On the college level, Republicans only offer a few insights into their policy. They emphasize that colleges be “places of learning and the exchange of ideas, not zones of intellectual intolerance favoring the Left.” They also oppose the Obama program that made the government the direct loan source for students.
Democrat Platform on Education
• Cites achievements of Race to the Top intiative.
• Give states and communities flexibility and resources to improve elementary and secondary education.
• Expand public school options for low-income youth, including magnet schools, charter schools, teacher-led schools, and career academies.
• Raise standards for teacher preparation programs. Recognize and reward good teaching, retain good teachers.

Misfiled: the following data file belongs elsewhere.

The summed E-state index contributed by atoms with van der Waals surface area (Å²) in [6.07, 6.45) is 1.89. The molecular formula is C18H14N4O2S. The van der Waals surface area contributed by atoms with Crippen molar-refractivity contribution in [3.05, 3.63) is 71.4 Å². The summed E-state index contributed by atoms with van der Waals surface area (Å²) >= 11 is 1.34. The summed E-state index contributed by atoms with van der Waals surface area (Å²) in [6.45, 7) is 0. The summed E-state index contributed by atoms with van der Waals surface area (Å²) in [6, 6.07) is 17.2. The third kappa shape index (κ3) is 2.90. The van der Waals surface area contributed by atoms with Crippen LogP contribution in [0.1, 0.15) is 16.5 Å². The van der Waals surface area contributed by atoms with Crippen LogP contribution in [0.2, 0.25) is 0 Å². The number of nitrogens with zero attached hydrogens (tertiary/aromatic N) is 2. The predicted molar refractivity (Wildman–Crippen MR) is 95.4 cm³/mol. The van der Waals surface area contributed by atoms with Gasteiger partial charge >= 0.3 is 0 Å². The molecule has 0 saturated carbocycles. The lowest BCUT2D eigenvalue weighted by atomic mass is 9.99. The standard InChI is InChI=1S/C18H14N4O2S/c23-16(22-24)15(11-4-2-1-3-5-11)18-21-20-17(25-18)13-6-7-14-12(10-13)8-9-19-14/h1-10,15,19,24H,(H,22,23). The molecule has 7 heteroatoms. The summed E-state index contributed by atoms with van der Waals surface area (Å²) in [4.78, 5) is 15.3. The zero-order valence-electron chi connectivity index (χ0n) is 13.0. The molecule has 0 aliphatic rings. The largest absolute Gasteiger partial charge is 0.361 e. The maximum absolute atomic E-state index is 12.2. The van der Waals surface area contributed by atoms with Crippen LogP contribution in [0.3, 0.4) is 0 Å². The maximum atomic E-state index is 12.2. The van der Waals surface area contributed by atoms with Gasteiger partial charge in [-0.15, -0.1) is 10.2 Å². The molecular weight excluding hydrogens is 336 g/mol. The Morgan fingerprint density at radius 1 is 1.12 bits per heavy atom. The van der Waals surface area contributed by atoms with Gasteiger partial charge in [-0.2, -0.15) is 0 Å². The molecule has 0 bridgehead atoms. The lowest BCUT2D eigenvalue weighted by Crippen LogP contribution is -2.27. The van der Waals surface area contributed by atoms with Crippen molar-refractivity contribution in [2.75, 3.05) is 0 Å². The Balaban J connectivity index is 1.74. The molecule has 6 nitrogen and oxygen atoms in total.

• Support teacher evaluation systems that give struggling teachers a chance to succeed.
• Support public funding for programs providing art and music education in primary and secondary schools.
• Continue support for investment in Pell Grants and the American Opportunity Tax Credit.
• Continue support for student loan program reform that made federal government direct loan giver to students, removing banks as middlemen.
• Continue support for reducing federal aid to colleges that that do not keep costs down.
• Invest in colleges that keep tuition affordable and provide good value.
• Continue to ensure that students have access to federal loans with reasonable interest rates.
• Continue support for investing in student loan system to strengthen minority-serving colleges and universities.
• Continue support for investing in community colleges and calling for partnerships between businesses and community colleges to train two million workers.
• Propose to double key investments in science to educate the next generation of scientists and engineers, encourage private sector innovation, and prepare at least 100,000 math and science teachers over the next decade.